The euro surged in Asian trade on Friday after European leaders struck a deal on a $150-billion growth pact to shore up the Eurozone, and opened the door to wider use of rescue funds.
The single currency hit $1.2594 in afternoon trade, climbing from $1.2449 in morning Tokyo trade, while it also rose against the Japanese currency to 99.96 yen from 98.60 earlier Friday.
At one stage, the euro briefly tipped above the $1.26 and 100-yen level.
Traders were caught off guard by concrete news out of European Union talks in Brussels, which had widely been expected to yield few substantial measures to tame the Eurozone’s fiscal woes.
"Since there were low expectations from the EU summit, this news has come as a surprise," Masafumi Yamamoto, chief forex strategist at Barclays Capital in Tokyo, told Dow Jones Newswires.
The euro's rise came as EU president Herman Van Rompuy said the Eurozone would make a more "flexible" use of the rescue funds "to reassure markets and to get again some stability around the sovereign bonds of our member states."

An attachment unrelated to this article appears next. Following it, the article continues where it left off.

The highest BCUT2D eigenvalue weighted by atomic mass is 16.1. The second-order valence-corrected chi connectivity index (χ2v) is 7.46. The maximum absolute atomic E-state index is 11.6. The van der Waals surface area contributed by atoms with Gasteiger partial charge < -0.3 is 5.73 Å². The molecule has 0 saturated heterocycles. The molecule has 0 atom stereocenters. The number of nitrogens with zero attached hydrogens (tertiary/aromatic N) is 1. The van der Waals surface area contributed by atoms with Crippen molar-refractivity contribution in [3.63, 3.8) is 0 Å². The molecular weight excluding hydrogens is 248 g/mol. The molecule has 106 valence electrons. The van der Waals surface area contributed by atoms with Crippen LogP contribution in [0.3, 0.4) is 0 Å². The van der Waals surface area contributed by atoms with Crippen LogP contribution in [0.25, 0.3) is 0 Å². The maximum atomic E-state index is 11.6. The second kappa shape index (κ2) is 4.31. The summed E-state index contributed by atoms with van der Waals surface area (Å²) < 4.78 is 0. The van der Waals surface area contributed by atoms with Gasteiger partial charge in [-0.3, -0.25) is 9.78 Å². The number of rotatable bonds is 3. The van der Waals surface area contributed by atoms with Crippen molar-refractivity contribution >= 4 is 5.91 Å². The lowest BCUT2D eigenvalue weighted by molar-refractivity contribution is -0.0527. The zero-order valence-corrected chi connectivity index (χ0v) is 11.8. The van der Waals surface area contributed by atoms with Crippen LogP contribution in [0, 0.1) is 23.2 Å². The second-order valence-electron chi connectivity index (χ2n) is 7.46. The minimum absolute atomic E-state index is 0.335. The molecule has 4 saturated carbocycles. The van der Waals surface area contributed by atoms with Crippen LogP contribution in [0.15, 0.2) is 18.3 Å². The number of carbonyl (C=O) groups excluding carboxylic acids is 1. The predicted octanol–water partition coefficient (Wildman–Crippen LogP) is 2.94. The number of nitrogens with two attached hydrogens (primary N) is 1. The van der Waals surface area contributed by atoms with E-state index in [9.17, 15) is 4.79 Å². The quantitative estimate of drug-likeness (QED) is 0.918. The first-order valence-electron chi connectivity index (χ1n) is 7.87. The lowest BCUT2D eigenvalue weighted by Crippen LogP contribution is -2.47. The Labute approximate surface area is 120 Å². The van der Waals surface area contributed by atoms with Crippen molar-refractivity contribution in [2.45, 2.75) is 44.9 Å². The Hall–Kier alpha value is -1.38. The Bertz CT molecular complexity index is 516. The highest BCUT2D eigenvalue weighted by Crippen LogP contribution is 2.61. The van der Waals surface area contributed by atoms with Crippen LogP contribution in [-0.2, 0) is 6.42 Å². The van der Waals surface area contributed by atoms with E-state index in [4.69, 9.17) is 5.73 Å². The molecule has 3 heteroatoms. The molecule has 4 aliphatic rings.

Such action would be reserved for "well-behaving" nations, he added.
Facing soaring interest rates, Italy and Spain had blocked an EU growth pact until their partners yielded to their demands to use the rescue funds to buy bonds in the markets, hurting the euro in morning Asian trade.
The direct recapitalization of banks could happen after "an effective single supervisory mechanism" is established, with the participation of the European Central Bank, Eurozone leaders said in a statement. Conditions would be attached to such direct aid, they said.
The leaders said the bank recapitalization proposals should be considered "as a matter of urgency" by the end of the year.
Madrid has requested aid for its struggling banks but the country wants to avoid taking in more debt.
"We affirm that it is imperative to break the vicious circle between banks and sovereigns," the statement said.
The dollar, meanwhile, rose slightly in Asian trade to 79.33 yen from 79.21 earlier Friday, but was still below its 79.45 level in New York on Thursday.
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